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Whats in between the world and us / Almost the same but not quite

82 pages, 210x295mm, Language: English, Print: Indigo, Soft cover, Published: 2016

WHAT’S IN BETWEEN THE WORLD AND US and ALMOST THE SAME BUT NOT QUITE conveys meaning to what is left behind in the public realm. The book reveals an ambiguous gap between what is shown and what is concealed, hovering on the fringes of the visible, often inhabited by minorities.

WHAT’S IN BETWEEN THE WORLD AND US consists of the recurring motif of burned out cars in different suburban settings, an alluring feeling starts to emerge. The torched out cars look so out of place and displaced within their surroundings, yet so obvious. Every time there is a riot something is burning. What comes out of a layer of ash that has been spread over the periphery of a city?

A purification from a contamination,
or a contamination from purification?

What is it in the imagery of destruction we cannot let go of? The gaze towards the marginalized others as savages is so deeply embedded within us that the representation ends up in a torched car, ashes, self-immolation.

We are left with the remains of the flames,
ashes, the language of our generation.

ALMOST THE SAME BUT NOT QUITE is a series of surfaces of what is shown and what is invisible. It consist of fragmented photographs of the economically and ethnically marginalized suburban realm of Stockholm and also clearances of tagging. Behind the white layers one can recognize the sceneries of public housings.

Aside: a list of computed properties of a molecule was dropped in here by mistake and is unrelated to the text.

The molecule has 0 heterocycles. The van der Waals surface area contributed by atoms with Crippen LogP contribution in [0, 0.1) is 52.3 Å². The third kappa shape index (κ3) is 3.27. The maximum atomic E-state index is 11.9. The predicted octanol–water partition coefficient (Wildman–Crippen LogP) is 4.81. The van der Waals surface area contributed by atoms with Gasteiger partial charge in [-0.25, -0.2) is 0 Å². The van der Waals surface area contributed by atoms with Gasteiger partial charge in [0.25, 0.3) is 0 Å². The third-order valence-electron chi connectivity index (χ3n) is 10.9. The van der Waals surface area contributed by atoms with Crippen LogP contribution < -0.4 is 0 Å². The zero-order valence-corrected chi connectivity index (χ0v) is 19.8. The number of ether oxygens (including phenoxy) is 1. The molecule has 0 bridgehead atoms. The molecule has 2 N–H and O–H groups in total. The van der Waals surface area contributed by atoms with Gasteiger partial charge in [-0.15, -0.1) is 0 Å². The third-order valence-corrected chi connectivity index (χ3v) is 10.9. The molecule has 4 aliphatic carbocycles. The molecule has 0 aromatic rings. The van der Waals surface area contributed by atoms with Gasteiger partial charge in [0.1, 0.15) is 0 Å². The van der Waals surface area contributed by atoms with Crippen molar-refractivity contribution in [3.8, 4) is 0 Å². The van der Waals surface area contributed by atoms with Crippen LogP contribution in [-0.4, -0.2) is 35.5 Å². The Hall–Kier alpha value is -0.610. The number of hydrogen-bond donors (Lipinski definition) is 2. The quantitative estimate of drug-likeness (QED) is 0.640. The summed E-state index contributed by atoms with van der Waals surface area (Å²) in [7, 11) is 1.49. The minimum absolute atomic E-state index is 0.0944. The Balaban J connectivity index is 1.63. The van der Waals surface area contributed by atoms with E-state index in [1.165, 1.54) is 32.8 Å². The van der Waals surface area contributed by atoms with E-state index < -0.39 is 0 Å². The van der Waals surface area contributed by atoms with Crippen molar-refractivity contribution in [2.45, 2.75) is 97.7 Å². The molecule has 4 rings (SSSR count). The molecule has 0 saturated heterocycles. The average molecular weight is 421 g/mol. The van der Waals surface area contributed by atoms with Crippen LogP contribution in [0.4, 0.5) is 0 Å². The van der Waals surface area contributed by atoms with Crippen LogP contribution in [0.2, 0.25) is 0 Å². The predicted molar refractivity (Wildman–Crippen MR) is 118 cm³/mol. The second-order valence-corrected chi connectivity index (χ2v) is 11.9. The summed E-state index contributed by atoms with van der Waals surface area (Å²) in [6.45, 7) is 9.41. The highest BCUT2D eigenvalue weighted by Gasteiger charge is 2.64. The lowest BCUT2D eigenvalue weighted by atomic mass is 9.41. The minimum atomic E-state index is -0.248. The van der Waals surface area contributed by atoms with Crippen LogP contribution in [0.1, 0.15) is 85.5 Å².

The suburbs has become a surface of projection for all of our irrational fears. The media describe the housing programs as something unfamiliar, dangerous, it has almost gone so far that these neighborhoods have been dislocated from the Swedish landscape. By portraying the realms in an uncanny light I am also re-enacting the experienced preconceptions.
Within the repetition of the desolate and the empty neighborhoods it becomes nothing but an alienated place.

Roots are routes for how one seemingly will be perceived. These alienated places constitute the daily landscape for immigrants, their place is a normalized architectonic ruin in the periphery, which bring together a less visible political ruin, the one about their marginalized citizenship. While taking the public transport in Stockholm one can see a clearance of tagging on walls, which looks like plaster covered with plastic and tape. While I am observing this remarkable way of cleaning the public realm I instantly associate it with the notion of whitewashing which is a form of censoring.